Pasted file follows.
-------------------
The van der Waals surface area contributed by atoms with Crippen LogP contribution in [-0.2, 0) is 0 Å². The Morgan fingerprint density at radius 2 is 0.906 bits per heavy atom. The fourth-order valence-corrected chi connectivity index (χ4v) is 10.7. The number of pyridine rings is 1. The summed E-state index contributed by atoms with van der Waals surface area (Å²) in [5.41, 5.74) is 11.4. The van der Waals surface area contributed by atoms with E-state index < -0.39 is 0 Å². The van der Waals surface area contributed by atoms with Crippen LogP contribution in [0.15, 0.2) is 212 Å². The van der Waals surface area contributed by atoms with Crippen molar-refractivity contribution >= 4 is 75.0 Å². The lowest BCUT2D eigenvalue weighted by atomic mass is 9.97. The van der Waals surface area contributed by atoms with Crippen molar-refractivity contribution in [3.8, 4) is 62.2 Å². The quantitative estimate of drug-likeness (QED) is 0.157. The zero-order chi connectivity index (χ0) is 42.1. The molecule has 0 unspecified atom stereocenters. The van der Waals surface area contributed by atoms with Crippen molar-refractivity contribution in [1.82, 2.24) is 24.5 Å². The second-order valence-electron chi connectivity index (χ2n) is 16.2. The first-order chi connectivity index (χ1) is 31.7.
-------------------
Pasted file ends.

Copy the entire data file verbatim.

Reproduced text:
The van der Waals surface area contributed by atoms with Crippen LogP contribution in [-0.2, 0) is 0 Å². The Morgan fingerprint density at radius 2 is 0.906 bits per heavy atom. The fourth-order valence-corrected chi connectivity index (χ4v) is 10.7. The number of pyridine rings is 1. The summed E-state index contributed by atoms with van der Waals surface area (Å²) in [5.41, 5.74) is 11.4. The van der Waals surface area contributed by atoms with E-state index < -0.39 is 0 Å². The van der Waals surface area contributed by atoms with Crippen LogP contribution in [0.15, 0.2) is 212 Å². The van der Waals surface area contributed by atoms with Crippen molar-refractivity contribution >= 4 is 75.0 Å². The lowest BCUT2D eigenvalue weighted by atomic mass is 9.97. The van der Waals surface area contributed by atoms with Crippen molar-refractivity contribution in [3.8, 4) is 62.2 Å². The quantitative estimate of drug-likeness (QED) is 0.157. The zero-order chi connectivity index (χ0) is 42.1. The molecule has 0 unspecified atom stereocenters. The van der Waals surface area contributed by atoms with Crippen molar-refractivity contribution in [1.82, 2.24) is 24.5 Å². The second-order valence-electron chi connectivity index (χ2n) is 16.2. The first-order chi connectivity index (χ1) is 31.7.